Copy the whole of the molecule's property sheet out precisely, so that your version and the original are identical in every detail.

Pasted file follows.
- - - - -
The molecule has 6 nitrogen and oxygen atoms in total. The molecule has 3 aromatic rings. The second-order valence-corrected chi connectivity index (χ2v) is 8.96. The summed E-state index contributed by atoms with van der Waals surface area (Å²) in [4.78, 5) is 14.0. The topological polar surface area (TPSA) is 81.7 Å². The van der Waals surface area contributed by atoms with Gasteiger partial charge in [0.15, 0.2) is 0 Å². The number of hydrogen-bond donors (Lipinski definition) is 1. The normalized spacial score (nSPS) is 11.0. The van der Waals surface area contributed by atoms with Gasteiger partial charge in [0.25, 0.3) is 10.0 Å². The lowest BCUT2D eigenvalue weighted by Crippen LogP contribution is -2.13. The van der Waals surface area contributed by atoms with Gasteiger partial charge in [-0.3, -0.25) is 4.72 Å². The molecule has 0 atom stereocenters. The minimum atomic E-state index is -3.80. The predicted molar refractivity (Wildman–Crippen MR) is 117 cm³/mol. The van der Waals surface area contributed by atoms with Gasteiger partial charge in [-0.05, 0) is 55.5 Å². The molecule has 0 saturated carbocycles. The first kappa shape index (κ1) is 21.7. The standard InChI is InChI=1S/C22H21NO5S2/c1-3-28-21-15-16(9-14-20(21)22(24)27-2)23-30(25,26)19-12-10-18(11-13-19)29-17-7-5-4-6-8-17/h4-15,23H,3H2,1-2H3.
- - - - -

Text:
The molecule has 6 nitrogen and oxygen atoms in total. The molecule has 3 aromatic rings. The second-order valence-corrected chi connectivity index (χ2v) is 8.96. The summed E-state index contributed by atoms with van der Waals surface area (Å²) in [4.78, 5) is 14.0. The topological polar surface area (TPSA) is 81.7 Å². The van der Waals surface area contributed by atoms with Gasteiger partial charge in [0.15, 0.2) is 0 Å². The number of hydrogen-bond donors (Lipinski definition) is 1. The normalized spacial score (nSPS) is 11.0. The van der Waals surface area contributed by atoms with Gasteiger partial charge in [0.25, 0.3) is 10.0 Å². The lowest BCUT2D eigenvalue weighted by Crippen LogP contribution is -2.13. The van der Waals surface area contributed by atoms with Gasteiger partial charge in [-0.3, -0.25) is 4.72 Å². The molecule has 0 atom stereocenters. The minimum atomic E-state index is -3.80. The predicted molar refractivity (Wildman–Crippen MR) is 117 cm³/mol. The van der Waals surface area contributed by atoms with Gasteiger partial charge in [-0.05, 0) is 55.5 Å². The molecule has 0 saturated carbocycles. The first kappa shape index (κ1) is 21.7. The standard InChI is InChI=1S/C22H21NO5S2/c1-3-28-21-15-16(9-14-20(21)22(24)27-2)23-30(25,26)19-12-10-18(11-13-19)29-17-7-5-4-6-8-17/h4-15,23H,3H2,1-2H3.